Sweetgreen was one of the first brands to announce a cashless strategy in 2016. The innovative idea to only accept debit and credit cards was supposed to speed up transactions and increase convenience for customers. At the time, Sweetgreen co-CEO Jonathan Neman told the New York Times that by not dealing with cash, “employees can perform 5–15 percent more transactions an hour.”
Now, the salad chain is switching strategies.
On Thursday, the company announced it would once again accept cash. The move comes after Amazon confirmed it would be taking cash at its “Go” stores, The New York Times reported.
“Ultimately, we have realized that while being cashless has advantages, today it is not the right solution to fulfill our mission,” Sweetgreen said in a statement.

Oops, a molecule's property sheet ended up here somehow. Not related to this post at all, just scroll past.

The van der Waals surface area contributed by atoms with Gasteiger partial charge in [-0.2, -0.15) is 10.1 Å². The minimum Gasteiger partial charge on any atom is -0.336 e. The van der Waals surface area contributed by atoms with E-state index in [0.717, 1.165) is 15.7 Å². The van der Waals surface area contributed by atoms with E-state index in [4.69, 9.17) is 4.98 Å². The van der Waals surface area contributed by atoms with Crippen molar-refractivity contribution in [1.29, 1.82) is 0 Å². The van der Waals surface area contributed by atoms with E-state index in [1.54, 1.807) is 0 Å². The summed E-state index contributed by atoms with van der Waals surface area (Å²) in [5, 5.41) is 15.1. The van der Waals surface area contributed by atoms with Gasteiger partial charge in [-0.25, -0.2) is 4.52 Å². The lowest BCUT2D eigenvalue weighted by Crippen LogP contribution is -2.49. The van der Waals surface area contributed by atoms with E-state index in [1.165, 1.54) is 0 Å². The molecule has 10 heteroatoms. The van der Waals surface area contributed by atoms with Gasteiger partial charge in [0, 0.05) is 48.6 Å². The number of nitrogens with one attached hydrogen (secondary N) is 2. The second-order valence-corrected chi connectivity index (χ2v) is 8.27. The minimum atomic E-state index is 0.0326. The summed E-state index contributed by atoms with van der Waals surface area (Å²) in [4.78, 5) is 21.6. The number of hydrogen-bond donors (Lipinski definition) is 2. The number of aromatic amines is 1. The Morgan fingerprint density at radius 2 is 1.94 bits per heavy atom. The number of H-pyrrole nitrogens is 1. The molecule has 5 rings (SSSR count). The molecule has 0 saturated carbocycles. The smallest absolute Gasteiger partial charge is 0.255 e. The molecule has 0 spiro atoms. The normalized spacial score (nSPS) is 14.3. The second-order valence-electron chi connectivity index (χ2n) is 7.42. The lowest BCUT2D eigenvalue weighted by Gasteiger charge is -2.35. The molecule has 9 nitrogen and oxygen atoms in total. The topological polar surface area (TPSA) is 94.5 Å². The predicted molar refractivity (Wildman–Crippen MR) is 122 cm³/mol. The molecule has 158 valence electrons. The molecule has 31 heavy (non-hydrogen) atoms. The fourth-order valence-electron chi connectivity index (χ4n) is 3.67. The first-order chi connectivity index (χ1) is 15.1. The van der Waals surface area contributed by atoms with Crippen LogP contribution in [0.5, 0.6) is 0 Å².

While the idea of cashless stores was a revolutionary one a few years ago, the concept has since drawn criticism as it often excludes and discriminates against people who don’t have access to credit cards or bank accounts.
READ MORE: The Case Against Going Cashless
The company said, “Going cashless had these positive results, but it also had the unintended consequence of excluding those who prefer to pay or can only pay with cash.”
In Philadelphia and across the state of New Jersey, laws banning cashless stores have been passed and Chicago, San Francisco, New York, and Washington are considering banning the stores as well.
Sweetgreen acknowledges going cashless has caused the brand to stray away from one of its mission as a company to “build healthier communities by connecting people to real food.” In order to do that the company recognizes it needs to give customers access to all options when dining with them.
By the end of 2019, the policy will change at all of Sweetgreen’s 94 locations.